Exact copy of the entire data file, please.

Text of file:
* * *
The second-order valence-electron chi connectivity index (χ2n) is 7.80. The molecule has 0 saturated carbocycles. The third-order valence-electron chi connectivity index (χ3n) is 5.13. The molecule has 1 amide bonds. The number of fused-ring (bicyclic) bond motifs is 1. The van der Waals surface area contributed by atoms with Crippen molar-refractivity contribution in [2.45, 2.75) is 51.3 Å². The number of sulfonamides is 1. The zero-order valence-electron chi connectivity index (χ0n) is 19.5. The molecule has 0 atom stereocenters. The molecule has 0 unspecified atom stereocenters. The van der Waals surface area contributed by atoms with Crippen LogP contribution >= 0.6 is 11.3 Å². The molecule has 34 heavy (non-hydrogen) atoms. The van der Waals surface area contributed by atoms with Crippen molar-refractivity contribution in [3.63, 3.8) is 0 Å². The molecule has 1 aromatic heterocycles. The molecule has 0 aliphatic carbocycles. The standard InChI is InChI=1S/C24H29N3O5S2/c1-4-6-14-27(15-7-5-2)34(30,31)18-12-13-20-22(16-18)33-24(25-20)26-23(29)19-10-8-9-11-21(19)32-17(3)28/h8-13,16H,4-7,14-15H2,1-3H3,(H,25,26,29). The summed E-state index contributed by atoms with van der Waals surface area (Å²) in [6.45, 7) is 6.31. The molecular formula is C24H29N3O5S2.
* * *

The second-order valence-electron chi connectivity index (χ2n) is 7.80. The molecule has 0 saturated carbocycles. The third-order valence-electron chi connectivity index (χ3n) is 5.13. The molecule has 1 amide bonds. The number of fused-ring (bicyclic) bond motifs is 1. The van der Waals surface area contributed by atoms with Crippen molar-refractivity contribution in [2.45, 2.75) is 51.3 Å². The number of sulfonamides is 1. The zero-order valence-electron chi connectivity index (χ0n) is 19.5. The molecule has 0 atom stereocenters. The molecule has 0 unspecified atom stereocenters. The van der Waals surface area contributed by atoms with Crippen LogP contribution >= 0.6 is 11.3 Å². The molecule has 34 heavy (non-hydrogen) atoms. The van der Waals surface area contributed by atoms with Crippen molar-refractivity contribution in [3.63, 3.8) is 0 Å². The molecule has 1 aromatic heterocycles. The molecule has 0 aliphatic carbocycles. The standard InChI is InChI=1S/C24H29N3O5S2/c1-4-6-14-27(15-7-5-2)34(30,31)18-12-13-20-22(16-18)33-24(25-20)26-23(29)19-10-8-9-11-21(19)32-17(3)28/h8-13,16H,4-7,14-15H2,1-3H3,(H,25,26,29). The summed E-state index contributed by atoms with van der Waals surface area (Å²) in [6.45, 7) is 6.31. The molecular formula is C24H29N3O5S2.